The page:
Myomectomy

Myomectomy Procedure, Types & Risks

There are several procedures with the focus on removing the benign uterine fibroids. One of such procedures is a surgical one and it is called Myomectomy. 

A uterine fibroid refers to a benign and non-cancerous growth that appears on the uterus of women during the years that they are able to bear a child. However, there have been cases of these occurring at other times as well.

In this procedure, the surgeon removes the uterine fibroids and then reconstructs the uterus. This is not a hysterectomy, to that end, there is no removal of the entire uterus, but rather the removal of the growths and reconstruction of the uterine region.

Why choose this over hysterectomy?

The reasons to choose Myomectomy over hysterectomy are as follows: 

  • Hysterectomy is a more drastic measure and is used to deal with cancerous tumours at most times. 

  • If you plan to bear children, this is the method to go for as it preserves the uterus.

  • If uterine fibroids are interfering with your fertility, choose Myomectomy. 

Preparation before the procedure

The preparation for the surgery entails the following: 

  • A few hours before the procedure, you should not drink or eat anything. 

  • Your usual medications are going to be changed before the procedure.

  • You will then be given the option to choose from general anaesthesia or local anaesthesia.

What are the several types Myomectomy?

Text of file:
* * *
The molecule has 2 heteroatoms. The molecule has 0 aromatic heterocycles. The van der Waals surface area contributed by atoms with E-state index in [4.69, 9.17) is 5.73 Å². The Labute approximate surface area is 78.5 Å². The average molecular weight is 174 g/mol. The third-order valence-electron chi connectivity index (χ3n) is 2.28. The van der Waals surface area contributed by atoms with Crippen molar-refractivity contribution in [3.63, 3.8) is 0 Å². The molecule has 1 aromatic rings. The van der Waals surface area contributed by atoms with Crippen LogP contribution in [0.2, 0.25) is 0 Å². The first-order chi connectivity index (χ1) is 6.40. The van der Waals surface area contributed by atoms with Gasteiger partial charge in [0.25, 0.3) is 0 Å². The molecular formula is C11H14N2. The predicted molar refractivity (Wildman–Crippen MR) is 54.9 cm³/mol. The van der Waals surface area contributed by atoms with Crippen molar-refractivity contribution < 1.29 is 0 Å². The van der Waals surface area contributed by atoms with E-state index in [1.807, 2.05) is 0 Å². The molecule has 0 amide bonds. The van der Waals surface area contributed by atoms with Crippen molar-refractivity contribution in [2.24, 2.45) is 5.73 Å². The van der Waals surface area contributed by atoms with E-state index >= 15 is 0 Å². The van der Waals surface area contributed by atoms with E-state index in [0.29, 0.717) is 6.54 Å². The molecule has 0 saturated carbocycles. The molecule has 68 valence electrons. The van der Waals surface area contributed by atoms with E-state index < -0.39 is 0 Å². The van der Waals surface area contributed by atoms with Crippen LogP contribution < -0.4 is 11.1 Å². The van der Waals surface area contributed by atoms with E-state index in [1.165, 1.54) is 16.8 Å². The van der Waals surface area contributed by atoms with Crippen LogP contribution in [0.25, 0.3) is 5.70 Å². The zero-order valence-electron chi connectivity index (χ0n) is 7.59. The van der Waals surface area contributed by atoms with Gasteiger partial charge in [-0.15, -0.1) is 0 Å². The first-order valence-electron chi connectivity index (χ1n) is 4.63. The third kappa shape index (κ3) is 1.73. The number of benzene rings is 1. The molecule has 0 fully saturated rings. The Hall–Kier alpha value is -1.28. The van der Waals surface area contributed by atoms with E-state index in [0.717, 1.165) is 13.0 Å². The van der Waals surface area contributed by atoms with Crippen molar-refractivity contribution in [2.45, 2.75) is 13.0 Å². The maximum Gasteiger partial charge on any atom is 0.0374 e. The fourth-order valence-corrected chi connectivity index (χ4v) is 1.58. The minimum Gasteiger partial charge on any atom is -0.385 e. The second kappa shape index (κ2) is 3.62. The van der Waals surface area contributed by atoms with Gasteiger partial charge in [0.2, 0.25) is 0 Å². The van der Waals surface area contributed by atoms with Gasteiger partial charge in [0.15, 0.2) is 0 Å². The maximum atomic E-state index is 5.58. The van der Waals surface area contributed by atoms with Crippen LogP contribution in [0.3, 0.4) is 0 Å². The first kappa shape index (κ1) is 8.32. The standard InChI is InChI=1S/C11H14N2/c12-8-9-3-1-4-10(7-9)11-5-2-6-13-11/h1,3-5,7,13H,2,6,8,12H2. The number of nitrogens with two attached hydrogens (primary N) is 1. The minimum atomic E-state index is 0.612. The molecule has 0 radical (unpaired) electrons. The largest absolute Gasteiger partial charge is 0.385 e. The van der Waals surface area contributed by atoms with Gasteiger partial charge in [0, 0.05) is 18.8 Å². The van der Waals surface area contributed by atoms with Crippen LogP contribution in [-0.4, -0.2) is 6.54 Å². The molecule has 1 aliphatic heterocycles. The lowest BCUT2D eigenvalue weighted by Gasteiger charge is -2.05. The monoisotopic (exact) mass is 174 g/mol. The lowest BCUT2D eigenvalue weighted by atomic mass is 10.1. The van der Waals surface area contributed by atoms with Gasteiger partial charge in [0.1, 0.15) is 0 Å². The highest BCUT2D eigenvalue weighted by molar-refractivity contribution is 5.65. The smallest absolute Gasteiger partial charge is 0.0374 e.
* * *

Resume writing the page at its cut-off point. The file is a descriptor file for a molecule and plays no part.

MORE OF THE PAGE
The types of Myomectomy are as follows: 

1. The abdominal Myomectomy: this process entails making an incision in the abdominal region in order to get access to the uterus and remove fibroids. 

There are two types of incisions:

  • Vertical incision: This incision is done in the middle abdominal region and it extends from below the navel to the pubic bone.

  • Horizontal incision: They run an inch above the pubic bone.

2. Minimally invasive Myomectomy: these are the minimally invasive procedures and there are two kinds of this form:

  • Laparoscopic Myomectomy: A small incision is made near the belly button and a laparoscope is then inserted. Then the process takes place.

  • Robotic Myomectomy: it entails the insertion of small remotely controlled instruments via the laparoscopic incision.

3. Hysteroscopic Myomectomy: This is the case that is considered when the size of the fibroids is a much larger than expected. In this:

  • A resectoscope is inserted through the incision and either electricity or laser beam is used to remove the fibroids.

What are the risks associated with this procedure?

This particular procedure entails the following risks:

  • Excessive blood loss: Women who are opting for this procedure for the duration of their periods, the risk of blood loss is high. To that end, blood build up is recommended before the surgery.

  • Scar tissue: after the surgery, the incisions that have been used to make a pathway towards the uterus have a large possibility of leaving scar tissues. These are called adhesions and they end leading to light menstrual periods. 

  • There is also a risk to the pregnancy for women: this procedure has the chance of increasing the complications during pregnancy. 

  • There is a chance that hysterectomy has to be performed if either the bleeding is uncontrollable or the fibroids are way too big. 

  • If the fibroids are not recognized as benign by mistake, there is a chance for cancer for spreading.

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Senior Gynecologist and a Senior Consultant

Dr. Madhu Goel is a well renowned senior gynaecologist and a senior consultant at Fortis La femme, New Delhi. She runs a private consultation in Goel’s surgery and Gynea centre and prior to being associated with Fortis; she was a consultant a Rockland Hospital.